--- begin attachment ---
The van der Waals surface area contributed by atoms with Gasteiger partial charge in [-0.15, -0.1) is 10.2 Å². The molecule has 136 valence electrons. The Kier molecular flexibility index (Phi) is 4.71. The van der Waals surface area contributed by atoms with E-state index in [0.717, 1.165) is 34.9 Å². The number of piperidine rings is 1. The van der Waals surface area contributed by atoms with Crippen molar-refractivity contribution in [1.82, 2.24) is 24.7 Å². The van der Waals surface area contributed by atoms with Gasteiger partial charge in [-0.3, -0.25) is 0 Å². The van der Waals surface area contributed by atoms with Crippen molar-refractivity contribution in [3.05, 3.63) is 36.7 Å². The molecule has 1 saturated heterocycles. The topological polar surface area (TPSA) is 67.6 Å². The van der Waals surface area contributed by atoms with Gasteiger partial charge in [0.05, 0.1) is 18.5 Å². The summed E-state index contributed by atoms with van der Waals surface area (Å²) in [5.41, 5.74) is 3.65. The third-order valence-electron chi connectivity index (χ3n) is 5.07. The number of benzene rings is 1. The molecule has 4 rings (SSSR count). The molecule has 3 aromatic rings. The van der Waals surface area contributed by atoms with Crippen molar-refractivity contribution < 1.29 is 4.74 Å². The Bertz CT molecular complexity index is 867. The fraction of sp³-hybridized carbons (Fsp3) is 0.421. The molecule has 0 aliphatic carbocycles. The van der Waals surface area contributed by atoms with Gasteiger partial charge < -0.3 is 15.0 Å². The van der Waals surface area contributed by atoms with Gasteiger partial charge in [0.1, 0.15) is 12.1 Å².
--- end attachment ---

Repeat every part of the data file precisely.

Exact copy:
The van der Waals surface area contributed by atoms with Gasteiger partial charge in [-0.15, -0.1) is 10.2 Å². The molecule has 136 valence electrons. The Kier molecular flexibility index (Phi) is 4.71. The van der Waals surface area contributed by atoms with E-state index in [0.717, 1.165) is 34.9 Å². The number of piperidine rings is 1. The van der Waals surface area contributed by atoms with Crippen molar-refractivity contribution in [1.82, 2.24) is 24.7 Å². The van der Waals surface area contributed by atoms with Gasteiger partial charge in [-0.3, -0.25) is 0 Å². The van der Waals surface area contributed by atoms with Crippen molar-refractivity contribution in [3.05, 3.63) is 36.7 Å². The molecule has 1 saturated heterocycles. The topological polar surface area (TPSA) is 67.6 Å². The van der Waals surface area contributed by atoms with Gasteiger partial charge in [0.05, 0.1) is 18.5 Å². The summed E-state index contributed by atoms with van der Waals surface area (Å²) in [5.41, 5.74) is 3.65. The third-order valence-electron chi connectivity index (χ3n) is 5.07. The number of benzene rings is 1. The molecule has 4 rings (SSSR count). The molecule has 3 aromatic rings. The van der Waals surface area contributed by atoms with Crippen molar-refractivity contribution < 1.29 is 4.74 Å². The Bertz CT molecular complexity index is 867. The fraction of sp³-hybridized carbons (Fsp3) is 0.421. The molecule has 0 aliphatic carbocycles. The van der Waals surface area contributed by atoms with Gasteiger partial charge < -0.3 is 15.0 Å². The van der Waals surface area contributed by atoms with Gasteiger partial charge in [0.1, 0.15) is 12.1 Å².